A Visual Journey Through Stockholm's Hotel Ett Hem

A Visual Journey Through Stockholm's Hotel Ett Hem

Many hotels have figured out how to make guests feel at home, but Ett Hem in Stockholm goes above and beyond.
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Initially built in 1910 by architect Fredrik Dahlberg, the Arts and Crafts house sits in a residential area of the city and has been converted into a 12-bedroom boutique hotel where visitors are invited to treat the space as if it’s their own. Owner Jeanette Mix worked closely with designer Ilse Crawford to make this delicate transition happen. Crawford was tasked with making sure the original personality was kept intact, but that it holds all of the necessities needed for the modern traveler. 

The street view of the hotel shows its masonry structure and pitched metal roof, which is traditionally seen in Stockholm structures. The solid brick facade acts as a protective shield against Stockholm's bitter winters. 

Ett Hem was originally built as a residence for a government official and his wife and was inspired by the look of Karin Larsson, who was known for collecting objects, textiles, and furniture from all over Sweden. Thanks to Crawford, this eclectic aesthetic has remained consistent to this day, but has been updated with just the right modern additions. The result is a mix of old and new that celebrates Swedish charm, but also caters to functional, modern living. 

In the formal dining area, guests are invited to make themselves at home. The floor-to-ceiling bookcases create an intimate dining experience, which sits under original decorative ceiling details.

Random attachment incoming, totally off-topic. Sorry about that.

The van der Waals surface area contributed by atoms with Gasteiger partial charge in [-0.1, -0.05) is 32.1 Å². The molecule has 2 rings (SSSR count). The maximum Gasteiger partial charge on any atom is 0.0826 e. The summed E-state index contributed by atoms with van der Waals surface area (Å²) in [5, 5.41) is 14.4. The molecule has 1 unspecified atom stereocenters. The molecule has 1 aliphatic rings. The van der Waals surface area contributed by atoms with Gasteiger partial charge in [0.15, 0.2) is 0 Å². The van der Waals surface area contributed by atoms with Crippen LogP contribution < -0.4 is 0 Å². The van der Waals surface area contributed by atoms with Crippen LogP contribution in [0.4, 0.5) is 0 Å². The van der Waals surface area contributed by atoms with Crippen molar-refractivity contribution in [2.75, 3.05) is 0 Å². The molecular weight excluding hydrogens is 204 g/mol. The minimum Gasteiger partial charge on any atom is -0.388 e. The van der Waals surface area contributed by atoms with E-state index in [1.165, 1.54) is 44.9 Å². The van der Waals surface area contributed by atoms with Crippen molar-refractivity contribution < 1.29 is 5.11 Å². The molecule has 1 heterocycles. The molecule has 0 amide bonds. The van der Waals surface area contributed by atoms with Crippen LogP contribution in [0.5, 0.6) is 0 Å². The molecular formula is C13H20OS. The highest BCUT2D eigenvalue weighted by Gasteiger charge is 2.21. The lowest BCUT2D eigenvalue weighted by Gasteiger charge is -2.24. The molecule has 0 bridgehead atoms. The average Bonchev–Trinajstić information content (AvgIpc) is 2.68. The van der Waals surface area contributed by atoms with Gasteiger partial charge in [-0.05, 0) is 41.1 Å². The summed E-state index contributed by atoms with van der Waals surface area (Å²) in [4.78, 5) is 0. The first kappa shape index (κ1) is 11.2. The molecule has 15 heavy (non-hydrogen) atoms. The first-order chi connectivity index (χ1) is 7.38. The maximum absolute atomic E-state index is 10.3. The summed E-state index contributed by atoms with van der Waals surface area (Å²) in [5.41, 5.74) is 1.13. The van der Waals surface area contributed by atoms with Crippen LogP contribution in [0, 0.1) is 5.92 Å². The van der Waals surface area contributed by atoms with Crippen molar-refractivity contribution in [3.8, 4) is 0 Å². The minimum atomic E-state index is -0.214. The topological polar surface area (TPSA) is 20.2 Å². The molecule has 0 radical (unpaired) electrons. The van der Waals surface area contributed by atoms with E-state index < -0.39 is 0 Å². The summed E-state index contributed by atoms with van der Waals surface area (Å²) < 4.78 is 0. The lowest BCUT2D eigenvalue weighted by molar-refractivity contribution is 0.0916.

A series of communal rooms includes an open kitchen where guests are encouraged to spend time together and to use it as if it was their own—which includes taking from the seasonal food that awaits in the refrigerator. The spaces are filled with rich textures, original decorative details, and cool, modern furnishings. 

The communal kitchen rotates around a farm table where guests can relax while chefs prepare meals. Ett Hem only uses fresh, local ingredients that change according to the season. Each morning, the staff chooses what the meals will be and they leave pastries, champagne, wine, and other treats for guests to grab throughout the day.

The communal living room acts a social space where guests can mingle and relax. Cozy furniture and warm lighting makes the space feel more like a home than a hotel.

Though there’s a small elevator that leads to each floor, there’s also a wood-clad staircase with brass handrails that are wrapped with leather. You’ll also find the owners' personal collection of art and photography that's spread throughout each floor.

In this bedroom on the top floor, a desk area overlooks the Östermalm neighborhood and is equipped with heated floors. Each room also has its own brass cocktail cabinet.

Crawford created a covered patio addition where guests can relax and enjoy a meal within the garden. The leafy glass house holds modern wood furnishings and cozy textiles.

A complimentary breakfast is served each day, which includes fresh yogurt, house-made granola, pastries, avocado toast, and cheese.

You'll find outdoor seating and a fire pit in the courtyard. The hotel's chefs can be found here grilling for the evening meals. 

Shown here is the lounge seating vignette in the covered patio/garden area, which is filled with greenery and furniture that's covered with warm textiles.

This view highlights the sunset that can be seen from the rooms on the top floor, which overlooks the Östermalm neighborhood. 

Shown here is a balcony that's seen from the second floor. The property's courtyard sits directly below.

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